Warrant officers in the Air Force have long history

  • Published
  • By Vincent Hodge
  • 502nd Air Base Wing and JBSA Historian

Long before our nation was founded, navies used warrant officers to handle technical operations aboard Navy warships, while the more aristocratic officers were "commissioned" to command them.

The Army gave a similar in-between grade to headquarters clerks in the late 1890s, but it did not use the warrant officer title until 1918 when it created its own navy. In that year, Congress approved a seagoing Mine Planter Service for the Coast Artillery and authorized the use of warrant officers as masters, mates, and chief engineers.

By 1920, Congress allowed the Army up to 1,120 warrant officers, and the service was given the rank not only to mine planters and headquarters clerks (now called field clerks) but also to quartermaster clerks and bandleaders.

That same year, Congress voted on another provision that was to muddy the status of the grade for several decades. It allowed the Army to give warrants to long-service enlisted members and to former officers, including some Army Air Service pilots, who lost their commissions in the demobilization after World War I.

In 1942, Congress created the flight officer rank. The plan was to give it to enlisted pilots to avoid the then-socially unthinkable prospect of having NCOs command aircraft on which commissioned officers served as crew members.

Unlike other warrant officers, however, flight officers were not tied to enlisted career fields. They filled the same crew positions as other officers, including aircraft commanders. Some flew with commissioned copilots, and at least a few led major elements on missions.

Most warrant officers filled the essential clerical, administrative, and technical jobs with quiet efficiency and attracted little attention.

When the war ended, the Army stopped appointing both flight officers and warrant officers, and most wartime appointees went home.

Two years later, in 1947, the Air Force began life as a separate service and inherited 305,000 former Army Air Force members, among whom were 1,200 warrant officers. The service had no specific warrant officer career plan, but it continued to appoint more.

In the early 1950s, the Air Force tried to define the warrant officer by regulation. Air Force Regulation 36-72 called the warrant officer "a technical specialist with supervisory ability, who was appointed for duty in one superintendent Air Force specialty.”

The regulation defined warrant positions as those in which supervision was limited to other warrant officers, enlisted members, and civilians. These duties required more responsibility than was desirable for an NCO, but greater specialization than was desirable for a junior officer; and duties could be handled by senior NCOs in the temporary absence of warrant officers.

The Air Force regulation also noted that putting this superintendent position at the top of the Airman career ladder provided for the progression of outstanding Airmen. This was intended to make the rank an incentive for outstanding enlisted performance rather than a reward for past service.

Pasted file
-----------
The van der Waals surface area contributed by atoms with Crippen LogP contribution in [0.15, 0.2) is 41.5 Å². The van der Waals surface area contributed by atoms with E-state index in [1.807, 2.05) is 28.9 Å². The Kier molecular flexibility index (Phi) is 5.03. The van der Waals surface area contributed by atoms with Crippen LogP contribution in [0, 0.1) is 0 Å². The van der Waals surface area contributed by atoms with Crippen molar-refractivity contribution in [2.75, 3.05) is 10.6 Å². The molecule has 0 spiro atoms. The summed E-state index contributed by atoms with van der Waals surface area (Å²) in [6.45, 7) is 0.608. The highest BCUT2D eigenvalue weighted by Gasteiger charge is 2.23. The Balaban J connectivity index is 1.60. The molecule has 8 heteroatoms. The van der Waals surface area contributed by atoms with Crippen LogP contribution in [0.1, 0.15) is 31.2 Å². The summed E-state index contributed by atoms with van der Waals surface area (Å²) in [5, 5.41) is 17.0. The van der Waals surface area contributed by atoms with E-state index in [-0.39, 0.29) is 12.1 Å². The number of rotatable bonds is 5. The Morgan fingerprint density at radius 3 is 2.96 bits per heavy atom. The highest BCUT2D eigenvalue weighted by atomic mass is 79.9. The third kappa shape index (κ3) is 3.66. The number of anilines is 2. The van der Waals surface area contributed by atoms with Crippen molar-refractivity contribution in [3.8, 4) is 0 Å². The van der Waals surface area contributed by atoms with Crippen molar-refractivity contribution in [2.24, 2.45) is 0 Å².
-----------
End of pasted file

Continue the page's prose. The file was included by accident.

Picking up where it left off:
Another problem was the small number of warrant officers. Though the Air Force made appointments well into the 1950s, peak strength never rose much above 4,500, or about one-half of one percent of the total active duty force.

There were not enough warrant officers to fill more than a handful of commissioned officer billets and far too few to occupy all of the superintendent-level slots in the enlisted fields.

As a result, many master sergeants spent years in superintendent positions with little hope of winning warrants. From the early 1950s on, warrant officers were counted as commissioned officers for budgetary purposes. The Air Force was not eager to give up commissioned slots to add warrant officers, particularly if it meant taking them from the rated officer ranks.

In 1958, Congress created two new enlisted grades, E-8 and E-9. The rationale was that enlisted members were reaching the top NCO grades midway in their careers and had no place to go from there. The services did not want to use officer authorizations to make more warrant appointments, so the solution seemed to be to add another tier to the enlisted ranks.

In 1959, the year that the Air Force promoted its first master sergeants to E-9, it also announced plans to phase out its warrant officer program. The Air Force admitted that it had decided that warrant officers constituted an unnecessary layer of supervision between the commissioned and noncommissioned ranks.

Some years later, officials concluded that the new senior noncoms were "capable of doing the same jobs as warrant officers."

It was not until 1980, however, that CWO James H. Long retired from the 438th Transportation Squadron at McGuire Air Force Base, New Jersey, and the Air Force said goodbye to its last active duty warrant officer.

In April 2024, the U.S. Air Force announced a decision by the Secretary of the Air Force to bring back the warrant officer carrier field, which signified a pivotal moment in Air Force history, representing a strategic shift towards bolstering technical proficiency and operational effectiveness.

The reintroduction of the warrant officer career path reflected the Air Force's commitment to expanding and retaining technical excellence, essential for maintaining a strategic advantage in an era defined by Great Power Competition.